Alex G: ‘Beach Music’

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Alex G

Alex Giannascoli, more commonly known as Alex G, is a lo-fi bedroom pop artist from Pennsylvania.  Although he has tons of albums currently on Bandcamp, Beach Music will be the first released under the record label Domino Recording Company.  Beach Music features the same good old Alex G with smooth and fuzzy vocals, but this time introducing a variety of rhythms to the mix.  With melodies ranging from ‘80s crime drama theme songs’ to ‘blues-influenced western steel guitar,’ Beach Music gives a dreamy and effervescent performance.

Beach Music is a mashup of everything: genres, melodies, vocals, rhythms, you name it.  Every song contains at least two different types of each, which normally should not go together so well.  Alex G manages to bring together harmonies with styles of music in a way that flows from song to song in a continuous motion, with each element building on the other throughout the album.  

The only thing that remains consistent throughout the album are the lyrics.  Alex G is known for relating his songs to the inevitability of growing up and the hardships accompanied with difficult topics like psychological disorders and illness, broken romances, and discovering the true nature of oneself.

It’s easy to see that at play during the introduction to the album, nicely titled “Intro.”  Sounding like garage noise, the track is short and leads into the slower and more “head bob along” track “Bug.”  On Bandcamp, the only songs from the album available for preview are “Bug,” “Kicker” and “Salt,” complete with lyrics for each.  

According to the comment section, fans are already falling head over heels for “Bug,” which is understandable (it’s one of my favorites from the album).  “Kicker” however, is not high up on the list mainly because of the lyrics.  Something about saying “white bird” over and over with the same vocal melody just drags the song on for longer than is needed.  Aside from that slight blunder, there’s a lot of bird imagery in Beach Music, matching the lyrics with the drifting organ and guitars.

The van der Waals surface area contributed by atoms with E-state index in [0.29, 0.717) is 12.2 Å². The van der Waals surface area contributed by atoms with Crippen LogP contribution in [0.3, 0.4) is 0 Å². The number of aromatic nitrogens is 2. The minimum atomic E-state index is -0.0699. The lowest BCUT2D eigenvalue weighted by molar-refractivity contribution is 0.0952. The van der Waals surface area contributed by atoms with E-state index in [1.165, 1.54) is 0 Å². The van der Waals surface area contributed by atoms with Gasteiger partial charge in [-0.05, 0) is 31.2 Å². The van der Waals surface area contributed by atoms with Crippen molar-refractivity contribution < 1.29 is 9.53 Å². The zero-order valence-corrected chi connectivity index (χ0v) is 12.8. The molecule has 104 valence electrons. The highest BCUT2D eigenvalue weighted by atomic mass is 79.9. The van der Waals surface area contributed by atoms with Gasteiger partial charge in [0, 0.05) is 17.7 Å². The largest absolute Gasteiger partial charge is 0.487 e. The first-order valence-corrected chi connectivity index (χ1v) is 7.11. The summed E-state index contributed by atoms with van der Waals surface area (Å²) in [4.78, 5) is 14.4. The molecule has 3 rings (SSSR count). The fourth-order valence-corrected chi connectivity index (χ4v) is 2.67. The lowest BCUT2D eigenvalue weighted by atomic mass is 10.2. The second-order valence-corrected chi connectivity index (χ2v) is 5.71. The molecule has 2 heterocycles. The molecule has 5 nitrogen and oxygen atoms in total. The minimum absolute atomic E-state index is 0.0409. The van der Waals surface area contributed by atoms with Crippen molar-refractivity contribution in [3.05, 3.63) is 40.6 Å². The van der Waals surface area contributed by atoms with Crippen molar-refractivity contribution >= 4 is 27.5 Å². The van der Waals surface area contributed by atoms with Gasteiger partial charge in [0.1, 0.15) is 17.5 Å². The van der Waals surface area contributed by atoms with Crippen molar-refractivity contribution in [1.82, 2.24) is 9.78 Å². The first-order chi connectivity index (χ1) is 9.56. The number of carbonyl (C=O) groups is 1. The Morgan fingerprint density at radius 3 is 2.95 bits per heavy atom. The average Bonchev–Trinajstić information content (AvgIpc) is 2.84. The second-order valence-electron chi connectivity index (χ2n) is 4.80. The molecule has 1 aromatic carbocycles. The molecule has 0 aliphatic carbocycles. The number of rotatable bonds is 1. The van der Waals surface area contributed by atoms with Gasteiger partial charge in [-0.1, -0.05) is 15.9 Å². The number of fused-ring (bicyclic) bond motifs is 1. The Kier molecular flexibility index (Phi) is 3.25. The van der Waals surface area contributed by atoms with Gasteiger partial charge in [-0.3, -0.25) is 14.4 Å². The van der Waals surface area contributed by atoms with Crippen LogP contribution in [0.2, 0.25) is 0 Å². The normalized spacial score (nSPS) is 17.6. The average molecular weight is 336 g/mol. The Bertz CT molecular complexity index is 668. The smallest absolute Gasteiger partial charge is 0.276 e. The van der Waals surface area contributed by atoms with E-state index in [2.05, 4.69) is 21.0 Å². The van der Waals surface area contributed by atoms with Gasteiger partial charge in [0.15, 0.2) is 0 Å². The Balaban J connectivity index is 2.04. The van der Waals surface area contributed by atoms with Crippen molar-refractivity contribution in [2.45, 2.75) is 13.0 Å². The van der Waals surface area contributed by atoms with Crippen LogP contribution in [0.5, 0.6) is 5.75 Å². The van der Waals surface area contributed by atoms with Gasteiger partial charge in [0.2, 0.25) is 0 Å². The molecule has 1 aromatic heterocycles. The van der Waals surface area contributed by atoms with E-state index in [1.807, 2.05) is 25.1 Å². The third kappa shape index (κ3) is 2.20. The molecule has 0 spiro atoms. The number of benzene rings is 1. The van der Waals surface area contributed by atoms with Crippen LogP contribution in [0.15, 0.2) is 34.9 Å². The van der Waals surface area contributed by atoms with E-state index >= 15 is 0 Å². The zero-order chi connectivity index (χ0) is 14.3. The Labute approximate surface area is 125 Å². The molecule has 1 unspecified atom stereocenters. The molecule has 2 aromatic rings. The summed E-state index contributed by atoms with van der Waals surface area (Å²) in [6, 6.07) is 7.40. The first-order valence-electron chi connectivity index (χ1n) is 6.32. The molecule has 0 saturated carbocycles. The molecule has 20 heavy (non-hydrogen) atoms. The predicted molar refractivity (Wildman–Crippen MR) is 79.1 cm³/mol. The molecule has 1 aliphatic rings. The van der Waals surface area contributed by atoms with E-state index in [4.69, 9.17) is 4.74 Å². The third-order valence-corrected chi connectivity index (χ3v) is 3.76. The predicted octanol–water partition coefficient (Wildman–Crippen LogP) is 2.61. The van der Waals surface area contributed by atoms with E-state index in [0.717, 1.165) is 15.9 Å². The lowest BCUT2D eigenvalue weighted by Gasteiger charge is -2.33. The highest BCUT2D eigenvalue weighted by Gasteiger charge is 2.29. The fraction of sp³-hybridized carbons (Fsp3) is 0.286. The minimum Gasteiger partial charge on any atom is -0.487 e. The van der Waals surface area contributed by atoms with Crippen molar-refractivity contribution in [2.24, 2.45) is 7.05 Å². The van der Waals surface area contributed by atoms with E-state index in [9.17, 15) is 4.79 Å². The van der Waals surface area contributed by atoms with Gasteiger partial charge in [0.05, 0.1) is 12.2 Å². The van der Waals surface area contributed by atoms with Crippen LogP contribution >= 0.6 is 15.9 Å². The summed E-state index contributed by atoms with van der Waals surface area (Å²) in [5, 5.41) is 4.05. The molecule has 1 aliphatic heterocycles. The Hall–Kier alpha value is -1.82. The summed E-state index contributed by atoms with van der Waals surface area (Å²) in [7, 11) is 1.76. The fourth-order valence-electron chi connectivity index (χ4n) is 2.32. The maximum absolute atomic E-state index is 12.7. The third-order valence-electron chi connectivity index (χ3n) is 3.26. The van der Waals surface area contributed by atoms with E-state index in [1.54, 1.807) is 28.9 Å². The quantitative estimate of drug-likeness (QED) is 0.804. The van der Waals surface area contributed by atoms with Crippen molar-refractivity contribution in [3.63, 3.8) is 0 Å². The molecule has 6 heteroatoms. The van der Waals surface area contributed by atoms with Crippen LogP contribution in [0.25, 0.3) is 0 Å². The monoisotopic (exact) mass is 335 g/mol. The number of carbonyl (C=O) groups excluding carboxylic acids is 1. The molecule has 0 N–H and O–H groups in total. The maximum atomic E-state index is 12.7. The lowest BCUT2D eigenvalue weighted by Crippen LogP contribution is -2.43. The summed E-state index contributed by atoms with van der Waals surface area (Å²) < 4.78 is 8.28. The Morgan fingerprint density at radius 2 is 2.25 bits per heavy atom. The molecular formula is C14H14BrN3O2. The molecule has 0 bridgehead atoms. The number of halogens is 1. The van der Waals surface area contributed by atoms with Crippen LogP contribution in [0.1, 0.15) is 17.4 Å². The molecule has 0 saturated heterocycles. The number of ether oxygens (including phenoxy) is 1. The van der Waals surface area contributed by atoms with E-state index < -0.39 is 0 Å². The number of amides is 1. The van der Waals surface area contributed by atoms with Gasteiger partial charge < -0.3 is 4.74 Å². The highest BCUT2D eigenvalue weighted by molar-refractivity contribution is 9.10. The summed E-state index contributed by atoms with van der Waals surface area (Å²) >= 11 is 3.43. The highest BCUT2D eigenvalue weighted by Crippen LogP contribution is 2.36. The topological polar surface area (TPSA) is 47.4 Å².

Track 5 brings something new to the table.  “Salt” dives in with machine-orchestrated power drums like you’d find in classic hair metal but then pairs it with diluted electric guitar riffs that sound oddly close to the Twin Peaks theme song.  It doesn’t seem like it would go together, but Alex G can pull anything off.  Should he add a quick organ chord progression in the middle of the song with no backing sound?  Of course.  Backing choirs of muttled children and adult vocals?  Why not.  A slightly remixed beat that only shows itself for a few seconds then disappears for the rest of the song?  You bet.  “Salt” is a break-out for the album, because it ties in so many different approaches to self-made music and instead of falling flat it adds dimension.

I’m going to skip “Look Out” and head straight to “Brite Boy,” which is another that shows exactly how flexible Alex G is with his music.  The track starts off with a kid’s vocals: “Brite Boy I can help you if you let me take your hand” only to have G take the reigns with “bring you right to promised land” and then switch back off.  Having a deeper and older voice in a lyrical call-and-response with a pre-pubescent voice makes this song a lighthearted listen.  Although the melody and lyrics are relatively simple for this song, the easy-going and poppy guitar makes it a nice break from slower tempos.